Garrison farm that houses addiction recovery center in danger of closing

GARRISON (WABC) -- An organic farm in upstate New York is also home to an addiction recovery center, and in addition to helping residents achieve sobriety, it teaches them job skills for when they leave.

James Smith is a city boy at heart, but he's finding his footing thanks to nature. Horticulture is just one of the things the 33-year-old is learning a world away from his home in Elmhurst, Queens.

He is one of 24 men currently at Renewal Farm, a supportive living facility in Garrison where the residents farm and prepare to return to the workforce after battling drug and alcohol addiction, time in prison, time on the streets.

"I think from being up here, I'm building a really strong foundation for myself," he said. "So when I do leave, I'll have the tools that I need to be successful."

What's grown in the greenhouse and on the raised beds of an old tennis court is sold at a farmers markets and to local restaurants, and is also given away to a food pantries. From seeds to sales, a little farming goes a long way.

"In their life, they've been through many activities that have been negative," farm manager Bob Conboy said. "This is totally positive. They're here working as a group, getting to know what life is like, getting up in the morning, getting to work. But most importantly, they're seeing the actual fruits of their labors."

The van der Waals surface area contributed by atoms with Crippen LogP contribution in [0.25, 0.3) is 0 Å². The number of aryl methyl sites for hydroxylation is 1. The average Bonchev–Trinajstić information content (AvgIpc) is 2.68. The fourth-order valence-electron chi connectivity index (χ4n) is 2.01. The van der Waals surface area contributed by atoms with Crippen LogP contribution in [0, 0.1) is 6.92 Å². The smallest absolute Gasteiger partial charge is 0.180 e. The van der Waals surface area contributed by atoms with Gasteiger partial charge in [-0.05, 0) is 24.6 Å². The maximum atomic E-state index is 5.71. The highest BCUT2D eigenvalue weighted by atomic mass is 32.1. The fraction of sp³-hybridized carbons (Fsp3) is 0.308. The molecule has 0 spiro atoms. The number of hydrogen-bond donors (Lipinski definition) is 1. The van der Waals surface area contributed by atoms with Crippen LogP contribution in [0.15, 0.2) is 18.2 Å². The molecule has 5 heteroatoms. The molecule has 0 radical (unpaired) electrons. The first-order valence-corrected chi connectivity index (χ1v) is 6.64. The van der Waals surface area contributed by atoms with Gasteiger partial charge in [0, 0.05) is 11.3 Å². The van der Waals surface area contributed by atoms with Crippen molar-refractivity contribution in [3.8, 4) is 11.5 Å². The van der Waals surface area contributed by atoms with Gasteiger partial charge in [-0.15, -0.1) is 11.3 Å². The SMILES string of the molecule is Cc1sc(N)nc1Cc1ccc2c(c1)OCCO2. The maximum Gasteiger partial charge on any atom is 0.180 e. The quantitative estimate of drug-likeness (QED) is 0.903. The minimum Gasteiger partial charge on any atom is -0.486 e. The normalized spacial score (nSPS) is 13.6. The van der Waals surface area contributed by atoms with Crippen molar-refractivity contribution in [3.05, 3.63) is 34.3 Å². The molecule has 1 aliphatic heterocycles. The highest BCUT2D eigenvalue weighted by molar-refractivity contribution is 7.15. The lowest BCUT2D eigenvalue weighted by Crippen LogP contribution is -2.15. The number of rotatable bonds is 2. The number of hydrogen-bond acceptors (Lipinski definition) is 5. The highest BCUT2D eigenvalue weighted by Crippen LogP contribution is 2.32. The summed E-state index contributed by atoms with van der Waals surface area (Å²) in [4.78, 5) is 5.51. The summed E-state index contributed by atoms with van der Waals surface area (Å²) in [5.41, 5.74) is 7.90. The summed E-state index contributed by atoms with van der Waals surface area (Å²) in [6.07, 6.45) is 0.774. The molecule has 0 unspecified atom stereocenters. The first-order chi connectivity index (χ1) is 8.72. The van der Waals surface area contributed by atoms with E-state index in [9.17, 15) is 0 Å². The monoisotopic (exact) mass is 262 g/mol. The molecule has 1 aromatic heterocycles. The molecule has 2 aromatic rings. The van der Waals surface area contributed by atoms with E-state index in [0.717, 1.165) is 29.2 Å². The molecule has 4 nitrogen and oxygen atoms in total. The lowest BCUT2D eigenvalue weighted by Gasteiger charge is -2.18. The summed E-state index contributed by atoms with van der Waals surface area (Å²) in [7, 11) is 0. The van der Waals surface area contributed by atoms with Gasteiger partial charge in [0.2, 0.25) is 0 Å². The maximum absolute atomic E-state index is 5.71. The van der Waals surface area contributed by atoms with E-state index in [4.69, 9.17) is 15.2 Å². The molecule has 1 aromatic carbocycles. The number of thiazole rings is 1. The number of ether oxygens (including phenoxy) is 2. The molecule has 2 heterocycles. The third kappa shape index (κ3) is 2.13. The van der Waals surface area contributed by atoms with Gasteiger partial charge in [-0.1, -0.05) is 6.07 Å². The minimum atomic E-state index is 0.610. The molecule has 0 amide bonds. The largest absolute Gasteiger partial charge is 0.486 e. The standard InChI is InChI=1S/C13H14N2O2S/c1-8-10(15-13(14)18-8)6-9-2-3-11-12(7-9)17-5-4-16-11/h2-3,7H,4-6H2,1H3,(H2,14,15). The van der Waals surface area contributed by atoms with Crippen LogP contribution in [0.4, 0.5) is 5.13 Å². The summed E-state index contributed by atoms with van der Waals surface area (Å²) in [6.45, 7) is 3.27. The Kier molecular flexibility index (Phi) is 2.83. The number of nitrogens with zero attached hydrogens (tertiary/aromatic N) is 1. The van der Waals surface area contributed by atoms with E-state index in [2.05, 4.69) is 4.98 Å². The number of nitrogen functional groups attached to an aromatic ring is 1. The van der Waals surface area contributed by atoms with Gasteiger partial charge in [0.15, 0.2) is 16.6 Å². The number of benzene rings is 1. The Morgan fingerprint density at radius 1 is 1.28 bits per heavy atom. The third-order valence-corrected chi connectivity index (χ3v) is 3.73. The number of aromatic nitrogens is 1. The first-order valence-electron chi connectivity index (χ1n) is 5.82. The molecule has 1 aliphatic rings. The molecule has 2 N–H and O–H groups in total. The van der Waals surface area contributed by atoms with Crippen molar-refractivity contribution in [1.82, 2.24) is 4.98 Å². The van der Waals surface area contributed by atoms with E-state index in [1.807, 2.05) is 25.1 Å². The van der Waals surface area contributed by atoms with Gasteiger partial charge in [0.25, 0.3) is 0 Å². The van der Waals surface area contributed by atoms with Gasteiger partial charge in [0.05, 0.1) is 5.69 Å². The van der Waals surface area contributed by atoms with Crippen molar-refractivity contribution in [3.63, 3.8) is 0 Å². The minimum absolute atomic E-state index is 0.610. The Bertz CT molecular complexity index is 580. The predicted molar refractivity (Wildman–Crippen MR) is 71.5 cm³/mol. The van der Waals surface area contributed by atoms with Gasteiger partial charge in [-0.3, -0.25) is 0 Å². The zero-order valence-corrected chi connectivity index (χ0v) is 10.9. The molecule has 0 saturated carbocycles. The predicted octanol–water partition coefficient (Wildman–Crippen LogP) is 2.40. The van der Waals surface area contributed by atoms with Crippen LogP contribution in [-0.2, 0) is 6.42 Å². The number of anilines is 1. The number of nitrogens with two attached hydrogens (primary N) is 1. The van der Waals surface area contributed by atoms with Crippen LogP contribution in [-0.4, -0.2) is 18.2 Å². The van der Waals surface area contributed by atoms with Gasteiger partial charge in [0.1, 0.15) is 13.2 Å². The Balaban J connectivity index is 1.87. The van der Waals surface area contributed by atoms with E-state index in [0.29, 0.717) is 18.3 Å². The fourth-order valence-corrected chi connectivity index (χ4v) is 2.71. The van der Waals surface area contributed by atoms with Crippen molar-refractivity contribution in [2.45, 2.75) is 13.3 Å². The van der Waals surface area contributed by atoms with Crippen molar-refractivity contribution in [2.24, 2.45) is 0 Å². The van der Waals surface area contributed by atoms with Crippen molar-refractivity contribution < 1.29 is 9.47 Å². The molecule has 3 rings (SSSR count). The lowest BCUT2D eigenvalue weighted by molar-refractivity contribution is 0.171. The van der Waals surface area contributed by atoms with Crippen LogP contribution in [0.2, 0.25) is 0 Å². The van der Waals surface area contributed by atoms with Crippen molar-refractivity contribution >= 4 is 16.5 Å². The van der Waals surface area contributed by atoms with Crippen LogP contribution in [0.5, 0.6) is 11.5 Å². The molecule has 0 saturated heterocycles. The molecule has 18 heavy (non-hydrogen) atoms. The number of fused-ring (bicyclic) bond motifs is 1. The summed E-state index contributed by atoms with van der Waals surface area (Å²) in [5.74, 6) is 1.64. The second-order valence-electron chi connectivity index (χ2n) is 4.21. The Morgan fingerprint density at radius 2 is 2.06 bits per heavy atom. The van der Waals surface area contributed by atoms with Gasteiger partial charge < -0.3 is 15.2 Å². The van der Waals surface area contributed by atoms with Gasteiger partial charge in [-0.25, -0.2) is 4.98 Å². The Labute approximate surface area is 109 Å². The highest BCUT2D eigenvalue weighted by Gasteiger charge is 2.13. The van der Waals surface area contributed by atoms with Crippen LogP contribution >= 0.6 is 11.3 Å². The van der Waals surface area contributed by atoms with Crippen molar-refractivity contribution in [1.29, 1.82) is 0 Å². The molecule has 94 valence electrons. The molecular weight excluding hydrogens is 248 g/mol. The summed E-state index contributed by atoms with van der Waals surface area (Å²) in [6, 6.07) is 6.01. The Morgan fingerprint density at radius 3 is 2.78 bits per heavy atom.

And there are plans to expand the farming to almost an acre beginning this summer, but by then, funding may run out.

"This program has been funded by the federal government for the last 20 years," program director William Mercer said. "And if we don't continue to receive that funding, this program will be closed down."

At issue is the federal government's decision to cut funding to supportive housing programs. It takes $400,000 a year to operate Renewal Farm, and the non-profit hopes to cut its own budget and raise $150,000 through a crowdfunding site to keep it open for six more months.

But after, that the future is uncertain.

"We need a miracle," Mercer said. "We definitely need a Christmas miracle."

It is the kind of miracle that has already helped Smith build a new life and get back to his 5-year-old son.

"There are a lot of people like me in the same position," he said. "This place has helped me out tremendously in every aspect of my life."
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